Stefanie & Dave created a colorful and creative backyard wedding behind their parents house, overlooking a lake on a gorgeous summer day. The weather was endlessly sunny and clear from dawn until dusk, and the entire wedding took place outdoors, moving under an open tent for dinner, and back onto the lawn for their lively dance under string lights and stars.
Stefanie is an artist and entrepreneur at heart. With a budding floral business, and hand dyeing fabrics with natural dyes, she created the most spectacular, wild and colorful bridal bouquet. Her dress was a beautiful flow-y number from Blush by Hayley Paige, and she wore a comfortable and stylish pair of brown leather ankle boots. It was an outfit that allowed the bride to be herself, dance in the grass until the bottom of her dress had changed color, and climb all over the family sailboat to get her twinkle lights working. I loved the free spirit and creativity of this wedding!
The part of the evening that topped everything off however was when the groom's family hired a surprise mariachi band. The band approached the wedding by boat, and surprised the bride and groom out on their dock, playing their first set across the water before kicking up one of the best wedding dance parties I've seen in a long time. Complete with the fathers of the bride and groom dancing together, and a lively game of limbo played with a canoe paddle that almost everyone at the wedding, the bride and groom included, took part in.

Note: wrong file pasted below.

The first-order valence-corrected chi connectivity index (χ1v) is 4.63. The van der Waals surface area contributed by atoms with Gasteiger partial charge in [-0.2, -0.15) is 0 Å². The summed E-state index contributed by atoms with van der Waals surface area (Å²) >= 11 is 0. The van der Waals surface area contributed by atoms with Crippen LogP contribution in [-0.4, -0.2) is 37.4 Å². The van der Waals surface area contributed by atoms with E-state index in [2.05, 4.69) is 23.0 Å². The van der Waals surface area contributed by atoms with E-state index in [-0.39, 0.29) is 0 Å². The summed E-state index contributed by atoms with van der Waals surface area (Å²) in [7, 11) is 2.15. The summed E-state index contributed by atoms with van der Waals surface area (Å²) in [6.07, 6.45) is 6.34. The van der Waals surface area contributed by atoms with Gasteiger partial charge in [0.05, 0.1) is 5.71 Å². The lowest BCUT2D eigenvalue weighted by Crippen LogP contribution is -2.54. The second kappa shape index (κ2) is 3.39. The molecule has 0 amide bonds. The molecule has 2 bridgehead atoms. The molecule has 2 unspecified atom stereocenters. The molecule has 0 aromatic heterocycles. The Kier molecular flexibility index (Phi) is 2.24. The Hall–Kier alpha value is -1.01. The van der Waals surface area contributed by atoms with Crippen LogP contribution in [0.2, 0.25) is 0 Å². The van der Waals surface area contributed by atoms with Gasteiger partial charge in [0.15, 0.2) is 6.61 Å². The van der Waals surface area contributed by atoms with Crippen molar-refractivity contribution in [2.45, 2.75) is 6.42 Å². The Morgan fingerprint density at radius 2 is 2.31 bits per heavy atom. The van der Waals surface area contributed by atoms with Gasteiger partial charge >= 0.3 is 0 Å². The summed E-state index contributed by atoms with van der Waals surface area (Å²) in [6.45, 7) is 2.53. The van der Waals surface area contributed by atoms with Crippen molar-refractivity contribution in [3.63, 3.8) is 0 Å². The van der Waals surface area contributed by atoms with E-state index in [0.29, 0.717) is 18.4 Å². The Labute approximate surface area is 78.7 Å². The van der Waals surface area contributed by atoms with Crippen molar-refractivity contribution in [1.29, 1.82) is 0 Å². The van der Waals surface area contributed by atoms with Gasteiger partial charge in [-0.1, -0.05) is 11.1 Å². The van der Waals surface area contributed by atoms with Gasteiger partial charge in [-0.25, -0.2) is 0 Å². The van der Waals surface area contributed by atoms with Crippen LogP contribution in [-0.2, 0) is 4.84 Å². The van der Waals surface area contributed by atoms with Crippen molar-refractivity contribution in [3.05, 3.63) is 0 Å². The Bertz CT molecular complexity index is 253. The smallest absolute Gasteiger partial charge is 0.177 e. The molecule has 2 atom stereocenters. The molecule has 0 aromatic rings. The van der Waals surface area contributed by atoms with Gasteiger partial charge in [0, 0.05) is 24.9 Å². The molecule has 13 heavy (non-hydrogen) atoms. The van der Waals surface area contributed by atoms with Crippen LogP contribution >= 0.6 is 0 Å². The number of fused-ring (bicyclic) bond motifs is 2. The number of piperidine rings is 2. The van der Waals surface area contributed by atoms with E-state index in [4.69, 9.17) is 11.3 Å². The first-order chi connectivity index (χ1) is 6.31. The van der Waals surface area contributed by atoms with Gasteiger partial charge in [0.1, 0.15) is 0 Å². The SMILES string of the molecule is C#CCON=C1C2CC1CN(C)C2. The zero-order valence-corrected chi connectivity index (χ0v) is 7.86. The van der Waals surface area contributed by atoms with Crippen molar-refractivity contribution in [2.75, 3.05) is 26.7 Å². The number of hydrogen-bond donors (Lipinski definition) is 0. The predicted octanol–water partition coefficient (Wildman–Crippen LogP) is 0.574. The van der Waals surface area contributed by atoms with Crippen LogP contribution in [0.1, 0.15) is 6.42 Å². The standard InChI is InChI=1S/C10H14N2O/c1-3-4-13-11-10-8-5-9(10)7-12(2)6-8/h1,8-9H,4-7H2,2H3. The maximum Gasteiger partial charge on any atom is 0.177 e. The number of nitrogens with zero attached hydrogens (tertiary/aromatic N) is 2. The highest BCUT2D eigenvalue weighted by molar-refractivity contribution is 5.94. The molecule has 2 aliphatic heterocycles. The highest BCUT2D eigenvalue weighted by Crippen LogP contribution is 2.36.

What I loved about this wedding is how perfectly 'them' it was. Every part of the day was relaxed, easygoing, and creative. Their color and joy was contagious to all the guests present, families came together beautifully in happiness, and everyone sported retro white wayfarer sunglasses during the sunny ceremony. Take a look through for a wedding that blended different families, cultures, and styles into a beautiful and joyous mix that will bring a smile to your face.
The question of ‘what do we do if it rains?’ is always important when planning an outdoor summer wedding. Many couples make backup plans for their ceremony to move indoors, or the reception and dance floor to be under a tent, but don’t quite get around to creating a fail-safe photography plan in case of rain. Light is the most important tool for your photographer to create beautiful images, so it’s important to consider your options in advance to make sure the backup rain option isn’t the windowless bridal suite in the basement, or spare room in the event hall with overhead pot lights that can’t be turned off. If you’re at all unsure, make time to chat with your photographer. Ask about what they need to create the photographs you’re looking for, and maybe arrange a time to go look at the space together or send them photographs of different areas available to you.
Look at The Available Indoor Space
Most venues have indoor space available to use for photographs. It’s important to take a look at these spaces in advance however to make sure they have enough light for the photographer to work with, are big enough to fit the largest family photo you want captured, and have enough ‘clean’ floor and wall space available for your photographer to work with.
It’s also important to consider what else the indoor spaces will be used for in the event of a rainy day. Make sure the spaces you’re considering won’t be used for the cocktail hour, ceremony, or reception, as it’s hard to take photographs surrounded by guests, chairs, or venue staff setting up for dinner.